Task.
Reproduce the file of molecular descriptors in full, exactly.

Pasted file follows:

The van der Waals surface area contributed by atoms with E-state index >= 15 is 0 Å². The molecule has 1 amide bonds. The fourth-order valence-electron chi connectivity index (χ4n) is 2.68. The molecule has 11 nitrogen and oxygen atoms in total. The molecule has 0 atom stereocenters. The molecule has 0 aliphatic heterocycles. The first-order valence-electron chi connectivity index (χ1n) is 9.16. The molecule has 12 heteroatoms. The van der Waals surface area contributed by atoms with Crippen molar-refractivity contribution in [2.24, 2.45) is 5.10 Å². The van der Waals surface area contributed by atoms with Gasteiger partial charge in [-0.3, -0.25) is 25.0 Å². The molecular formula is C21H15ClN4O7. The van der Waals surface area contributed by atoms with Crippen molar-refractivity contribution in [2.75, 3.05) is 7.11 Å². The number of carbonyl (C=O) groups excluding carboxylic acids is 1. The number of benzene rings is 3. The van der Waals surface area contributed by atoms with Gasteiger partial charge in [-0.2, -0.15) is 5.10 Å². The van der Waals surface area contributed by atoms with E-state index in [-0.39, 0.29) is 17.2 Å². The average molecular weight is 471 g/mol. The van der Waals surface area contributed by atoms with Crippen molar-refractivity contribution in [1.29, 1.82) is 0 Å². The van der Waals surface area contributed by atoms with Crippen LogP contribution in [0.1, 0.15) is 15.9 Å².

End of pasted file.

The van der Waals surface area contributed by atoms with E-state index >= 15 is 0 Å². The molecule has 1 amide bonds. The fourth-order valence-electron chi connectivity index (χ4n) is 2.68. The molecule has 11 nitrogen and oxygen atoms in total. The molecule has 0 atom stereocenters. The molecule has 0 aliphatic heterocycles. The first-order valence-electron chi connectivity index (χ1n) is 9.16. The molecule has 12 heteroatoms. The van der Waals surface area contributed by atoms with Crippen molar-refractivity contribution in [2.24, 2.45) is 5.10 Å². The van der Waals surface area contributed by atoms with Gasteiger partial charge in [-0.3, -0.25) is 25.0 Å². The molecular formula is C21H15ClN4O7. The van der Waals surface area contributed by atoms with Crippen molar-refractivity contribution in [2.75, 3.05) is 7.11 Å². The number of carbonyl (C=O) groups excluding carboxylic acids is 1. The number of benzene rings is 3. The van der Waals surface area contributed by atoms with Gasteiger partial charge in [-0.2, -0.15) is 5.10 Å². The van der Waals surface area contributed by atoms with E-state index in [-0.39, 0.29) is 17.2 Å². The average molecular weight is 471 g/mol. The van der Waals surface area contributed by atoms with Crippen molar-refractivity contribution in [1.29, 1.82) is 0 Å². The van der Waals surface area contributed by atoms with Crippen LogP contribution in [0.1, 0.15) is 15.9 Å².